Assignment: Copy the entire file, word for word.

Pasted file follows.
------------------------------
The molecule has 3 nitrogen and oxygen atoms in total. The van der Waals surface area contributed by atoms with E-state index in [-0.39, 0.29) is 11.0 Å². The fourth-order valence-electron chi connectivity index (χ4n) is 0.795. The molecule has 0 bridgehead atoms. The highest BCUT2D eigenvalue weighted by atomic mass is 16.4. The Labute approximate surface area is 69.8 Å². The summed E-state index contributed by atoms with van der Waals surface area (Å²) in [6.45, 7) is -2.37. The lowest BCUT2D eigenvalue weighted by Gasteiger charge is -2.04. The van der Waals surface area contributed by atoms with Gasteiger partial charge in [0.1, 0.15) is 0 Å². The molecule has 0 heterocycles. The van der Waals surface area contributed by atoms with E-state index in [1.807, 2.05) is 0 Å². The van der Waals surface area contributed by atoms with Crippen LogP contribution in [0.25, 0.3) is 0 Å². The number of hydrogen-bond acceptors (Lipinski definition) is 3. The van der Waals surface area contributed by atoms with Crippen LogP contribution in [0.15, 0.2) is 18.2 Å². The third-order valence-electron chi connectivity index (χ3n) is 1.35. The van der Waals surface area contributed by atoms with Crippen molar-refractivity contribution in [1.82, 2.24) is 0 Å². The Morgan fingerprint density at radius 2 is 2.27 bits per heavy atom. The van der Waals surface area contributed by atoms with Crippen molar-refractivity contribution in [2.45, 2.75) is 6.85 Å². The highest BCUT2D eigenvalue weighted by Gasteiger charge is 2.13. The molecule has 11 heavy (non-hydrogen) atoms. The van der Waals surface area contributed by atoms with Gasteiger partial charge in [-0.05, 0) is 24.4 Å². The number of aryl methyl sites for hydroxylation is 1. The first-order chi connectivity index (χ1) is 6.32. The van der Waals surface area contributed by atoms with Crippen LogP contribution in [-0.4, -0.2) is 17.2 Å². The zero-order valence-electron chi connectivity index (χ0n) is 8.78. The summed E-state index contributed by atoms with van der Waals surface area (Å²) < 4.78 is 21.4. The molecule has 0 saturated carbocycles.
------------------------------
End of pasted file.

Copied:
The molecule has 3 nitrogen and oxygen atoms in total. The van der Waals surface area contributed by atoms with E-state index in [-0.39, 0.29) is 11.0 Å². The fourth-order valence-electron chi connectivity index (χ4n) is 0.795. The molecule has 0 bridgehead atoms. The highest BCUT2D eigenvalue weighted by atomic mass is 16.4. The Labute approximate surface area is 69.8 Å². The summed E-state index contributed by atoms with van der Waals surface area (Å²) in [6.45, 7) is -2.37. The lowest BCUT2D eigenvalue weighted by Gasteiger charge is -2.04. The van der Waals surface area contributed by atoms with Gasteiger partial charge in [0.1, 0.15) is 0 Å². The molecule has 0 heterocycles. The van der Waals surface area contributed by atoms with E-state index in [1.807, 2.05) is 0 Å². The van der Waals surface area contributed by atoms with Crippen LogP contribution in [0.25, 0.3) is 0 Å². The number of hydrogen-bond acceptors (Lipinski definition) is 3. The van der Waals surface area contributed by atoms with Crippen LogP contribution in [0.15, 0.2) is 18.2 Å². The third-order valence-electron chi connectivity index (χ3n) is 1.35. The van der Waals surface area contributed by atoms with Crippen molar-refractivity contribution in [1.82, 2.24) is 0 Å². The Morgan fingerprint density at radius 2 is 2.27 bits per heavy atom. The van der Waals surface area contributed by atoms with Crippen molar-refractivity contribution in [2.45, 2.75) is 6.85 Å². The highest BCUT2D eigenvalue weighted by Gasteiger charge is 2.13. The molecule has 11 heavy (non-hydrogen) atoms. The van der Waals surface area contributed by atoms with Gasteiger partial charge in [-0.05, 0) is 24.4 Å². The number of aryl methyl sites for hydroxylation is 1. The first-order chi connectivity index (χ1) is 6.32. The van der Waals surface area contributed by atoms with Crippen LogP contribution in [-0.4, -0.2) is 17.2 Å². The zero-order valence-electron chi connectivity index (χ0n) is 8.78. The summed E-state index contributed by atoms with van der Waals surface area (Å²) < 4.78 is 21.4. The molecule has 0 saturated carbocycles.